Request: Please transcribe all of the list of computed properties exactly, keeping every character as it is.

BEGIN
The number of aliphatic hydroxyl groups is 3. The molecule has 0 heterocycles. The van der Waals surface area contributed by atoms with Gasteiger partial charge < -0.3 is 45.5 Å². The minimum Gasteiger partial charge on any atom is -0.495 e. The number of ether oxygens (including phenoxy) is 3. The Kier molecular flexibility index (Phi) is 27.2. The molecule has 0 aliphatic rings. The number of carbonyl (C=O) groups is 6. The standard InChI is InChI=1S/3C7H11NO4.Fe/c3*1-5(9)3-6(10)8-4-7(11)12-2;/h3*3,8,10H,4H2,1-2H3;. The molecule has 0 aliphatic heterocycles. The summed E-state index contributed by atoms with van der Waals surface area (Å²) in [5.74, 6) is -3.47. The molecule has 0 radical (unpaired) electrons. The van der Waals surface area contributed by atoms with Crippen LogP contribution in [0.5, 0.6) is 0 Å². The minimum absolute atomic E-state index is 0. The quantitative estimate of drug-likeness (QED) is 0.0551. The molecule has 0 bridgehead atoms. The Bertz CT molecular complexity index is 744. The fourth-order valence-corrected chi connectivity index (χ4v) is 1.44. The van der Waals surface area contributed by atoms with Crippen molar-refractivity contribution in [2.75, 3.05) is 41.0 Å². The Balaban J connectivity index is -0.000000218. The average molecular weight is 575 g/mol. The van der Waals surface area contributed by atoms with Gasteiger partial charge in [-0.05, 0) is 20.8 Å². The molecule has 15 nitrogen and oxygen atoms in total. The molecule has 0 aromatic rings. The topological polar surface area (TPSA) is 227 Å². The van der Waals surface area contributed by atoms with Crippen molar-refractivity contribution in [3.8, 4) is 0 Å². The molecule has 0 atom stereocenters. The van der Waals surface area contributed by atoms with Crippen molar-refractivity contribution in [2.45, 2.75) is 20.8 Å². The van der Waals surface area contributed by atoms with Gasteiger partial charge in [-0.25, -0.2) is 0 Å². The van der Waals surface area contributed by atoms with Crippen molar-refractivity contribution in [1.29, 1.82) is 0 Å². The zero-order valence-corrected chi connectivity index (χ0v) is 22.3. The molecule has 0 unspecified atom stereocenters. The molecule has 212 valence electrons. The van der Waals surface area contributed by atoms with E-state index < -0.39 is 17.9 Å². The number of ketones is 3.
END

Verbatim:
The number of aliphatic hydroxyl groups is 3. The molecule has 0 heterocycles. The van der Waals surface area contributed by atoms with Gasteiger partial charge < -0.3 is 45.5 Å². The minimum Gasteiger partial charge on any atom is -0.495 e. The number of ether oxygens (including phenoxy) is 3. The Kier molecular flexibility index (Phi) is 27.2. The molecule has 0 aliphatic rings. The number of carbonyl (C=O) groups is 6. The standard InChI is InChI=1S/3C7H11NO4.Fe/c3*1-5(9)3-6(10)8-4-7(11)12-2;/h3*3,8,10H,4H2,1-2H3;. The molecule has 0 aliphatic heterocycles. The summed E-state index contributed by atoms with van der Waals surface area (Å²) in [5.74, 6) is -3.47. The molecule has 0 radical (unpaired) electrons. The van der Waals surface area contributed by atoms with Crippen LogP contribution in [0.5, 0.6) is 0 Å². The minimum absolute atomic E-state index is 0. The quantitative estimate of drug-likeness (QED) is 0.0551. The molecule has 0 bridgehead atoms. The Bertz CT molecular complexity index is 744. The fourth-order valence-corrected chi connectivity index (χ4v) is 1.44. The van der Waals surface area contributed by atoms with Crippen molar-refractivity contribution in [2.75, 3.05) is 41.0 Å². The Balaban J connectivity index is -0.000000218. The average molecular weight is 575 g/mol. The van der Waals surface area contributed by atoms with Gasteiger partial charge in [-0.05, 0) is 20.8 Å². The molecule has 15 nitrogen and oxygen atoms in total. The molecule has 0 aromatic rings. The topological polar surface area (TPSA) is 227 Å². The van der Waals surface area contributed by atoms with Crippen molar-refractivity contribution in [3.8, 4) is 0 Å². The molecule has 0 atom stereocenters. The van der Waals surface area contributed by atoms with Crippen molar-refractivity contribution in [2.45, 2.75) is 20.8 Å². The van der Waals surface area contributed by atoms with Gasteiger partial charge in [-0.25, -0.2) is 0 Å². The van der Waals surface area contributed by atoms with Crippen molar-refractivity contribution in [1.29, 1.82) is 0 Å². The zero-order valence-corrected chi connectivity index (χ0v) is 22.3. The molecule has 0 unspecified atom stereocenters. The molecule has 212 valence electrons. The van der Waals surface area contributed by atoms with E-state index < -0.39 is 17.9 Å². The number of ketones is 3.